What explains the apparent lack of political sanity among Catholics? Where is the survival instinct? For liberal Catholics, the answer is easy: Catholicism isn’t their tribe, and they’re wrecking it in obedience to their true object of loyalty. Orthodox Catholics, on the other hand, believe the Church is indestructible, in which case she may be confronted with sinners and heretics but never by a true existential enemy. They thus resemble in political ineptness the Gnostics, as described by Voegelin, who forget the contingency of their social order’s existence, retreat into an essentialist dream world, and respond to exterior threats with ineffectual virtue-signaling. Now, orthodox Catholics do realize that the Church’s destruction is a logical possibility, but it is not considered a real possibility because Jesus Christ has supposedly promised that it will not happen, and thus will presumably act to make sure it doesn’t happen.
Catholics who believe this can point out how limited this promise really is. It may happen that Catholicism will be wiped out from whole continents and never return. It may be that 99.99% of the laity and all but one bishop will apostasize. It may be that even those Catholics that remain shall despise all past generations of Catholics and shall devote all their energies into showing their enthusiasm for democracy, the Founding Fathers, and the Muslim settlement of Europe, just so long as the one bishop maintains an embarrassed formal adherence to orthodoxy. In other words, like the Sibyl whom Apollo cursed to continue aging but never die, survival might not take the form any of us would recognize or want.
This confidence, such as it is, is based on the doctrine of the Church’s “indefectibility”. Indestructibility is one aspect of this; the other is that the Church will not alter any of its essential characteristics between now and the Second Coming. Nearly all of the discussion I have found on this doctrine focuses on the second point, which has been an issue of contention when Protestants or others claim that the Church has altered fundamentally from its pure, Apostolic beginnings. Our interest is in the first claim, because existence is not an essential property of the Church (or of any other being except God). Much rests on this assurance.
In principle, the Church is a fragile organization. If the historical truths she teaches were forgotten, they might never be recovered. Even if the belief system of Catholicism were preserved for future discoverers, if the Apostolic succession were broken, it could never be recovered, and the sacraments (except baptism and marriage) would be lost with it. Historically, Catholicism seems to be a fragile religion; it has nearly always been imposed from the top down by a converted king or conquering army, and it cannot long maintain the loyalty of its people unless it is an established Church. It is not a popular religion that inspires loyalty in its adherents, as do Islam, Eastern Orthodoxy, and Judaism.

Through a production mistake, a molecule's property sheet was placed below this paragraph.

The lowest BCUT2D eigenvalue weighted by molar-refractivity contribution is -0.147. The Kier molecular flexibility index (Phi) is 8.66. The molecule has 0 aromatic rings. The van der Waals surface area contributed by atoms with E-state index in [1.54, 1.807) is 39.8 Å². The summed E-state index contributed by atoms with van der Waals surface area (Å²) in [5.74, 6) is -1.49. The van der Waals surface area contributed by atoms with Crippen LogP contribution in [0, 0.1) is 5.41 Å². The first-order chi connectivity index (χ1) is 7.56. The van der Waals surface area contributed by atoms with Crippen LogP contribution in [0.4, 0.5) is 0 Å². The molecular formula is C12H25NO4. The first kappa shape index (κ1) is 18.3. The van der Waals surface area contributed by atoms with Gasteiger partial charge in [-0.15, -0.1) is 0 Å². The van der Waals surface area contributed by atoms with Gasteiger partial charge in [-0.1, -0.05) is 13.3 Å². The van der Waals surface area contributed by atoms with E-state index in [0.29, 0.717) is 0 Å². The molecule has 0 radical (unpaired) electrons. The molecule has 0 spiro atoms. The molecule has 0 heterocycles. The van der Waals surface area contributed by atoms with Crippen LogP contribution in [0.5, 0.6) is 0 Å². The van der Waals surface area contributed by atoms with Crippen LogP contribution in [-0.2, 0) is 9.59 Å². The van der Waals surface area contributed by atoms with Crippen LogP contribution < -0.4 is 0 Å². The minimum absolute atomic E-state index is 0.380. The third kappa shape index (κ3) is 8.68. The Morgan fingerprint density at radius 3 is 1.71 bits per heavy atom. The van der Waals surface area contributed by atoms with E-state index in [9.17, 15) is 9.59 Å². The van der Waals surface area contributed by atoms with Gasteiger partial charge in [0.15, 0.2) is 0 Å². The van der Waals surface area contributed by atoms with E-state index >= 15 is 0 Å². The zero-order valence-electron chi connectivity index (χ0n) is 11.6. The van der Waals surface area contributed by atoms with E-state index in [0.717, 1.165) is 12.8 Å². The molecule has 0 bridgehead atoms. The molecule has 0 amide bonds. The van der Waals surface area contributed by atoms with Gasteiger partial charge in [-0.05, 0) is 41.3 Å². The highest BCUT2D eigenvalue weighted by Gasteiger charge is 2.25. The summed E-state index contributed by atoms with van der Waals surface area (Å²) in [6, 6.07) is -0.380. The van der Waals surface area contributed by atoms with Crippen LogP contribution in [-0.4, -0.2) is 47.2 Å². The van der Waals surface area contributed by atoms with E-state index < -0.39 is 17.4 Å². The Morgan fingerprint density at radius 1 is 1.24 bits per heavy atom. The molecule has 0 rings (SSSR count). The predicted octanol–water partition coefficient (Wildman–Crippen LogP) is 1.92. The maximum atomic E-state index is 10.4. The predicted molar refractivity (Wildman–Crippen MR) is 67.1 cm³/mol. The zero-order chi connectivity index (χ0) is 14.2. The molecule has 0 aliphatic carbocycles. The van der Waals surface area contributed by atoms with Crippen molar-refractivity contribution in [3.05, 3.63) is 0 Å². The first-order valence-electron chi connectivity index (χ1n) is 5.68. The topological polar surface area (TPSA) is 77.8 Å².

The claim, though, is that Christ will preserve His Church. Not only the Church in Heaven and Purgatory, but also on Earth.
Biblical citations in favor:
Matthew 16:18 And I tell you, you are Peter, and on this rock I will build my church, and the gates of Hades will not prevail against it.
Matthew 28:20 and teaching them to obey everything that I have commanded you. And remember, I am with you always, to the end of the age.
Luke 18:8 And yet, when the Son of Man comes, will he find faith on earth?
The Bible itself hardly warrants strong confidence. The first citation is pretty flimsy because Jesus’ worlds must be read in an unnatural way. Hell’s “gates” would be for defense or imprisonment, not attack. The natural reading is that Hell will be unable to hold those souls that Jesus, acting through or on behalf of His Church, decides to liberate (the patriarchs in Limbo, or souls predestined to baptism, perhaps). The second passage is stronger evidence. It presumes that Jesus refers to the Church and not just the Apostles present, and it presumes an interpretation of “end of the age”, but these are natural readings. However, we should be humbled that the Church has not been given stronger assurance than the King David’s monarchy, nor than Jesus’ contemporaries who seemed to be promised they would live to see the Second Coming; God delights in fulfilling His promises in unanticipated senses.
Catholics are fortunately not limited to the bare words of the Bible. The Church’s presumption of her own indefectibility, the fact that she reads the scriptural evidence in this way, is itself strong evidence in its favor. Even here, though, we should be wary, because the Church’s focus seems to be on her inability to suffer “essential” corruption, not her indestructibility per se. Therefore, this doctrine may be open to re-specification development (perhaps a combined respecification/agnosticizing: backing up from X1 to X). Following my own guidelines, if I do think this would be a valid development, I shouldn’t say so, and I certainly shouldn’t argue for it.
Imagine, as a thought experiment, that the Church is not indestructible. This could be true even if the Church’s doctrines are true, God is omnipotent, and the Church’s sacraments are effective. If the Church can cease to exist, then, given a long enough expanse of time, it almost certainly will cease to exist. The Church will die, meaning the collective “we” will cease to exist. Whether this happens in 1000 years, in 200 years, or in 50 years, though, may depend on our actions and those of the enemy. To think this way is to think politically.
Filed under: Uncategorized |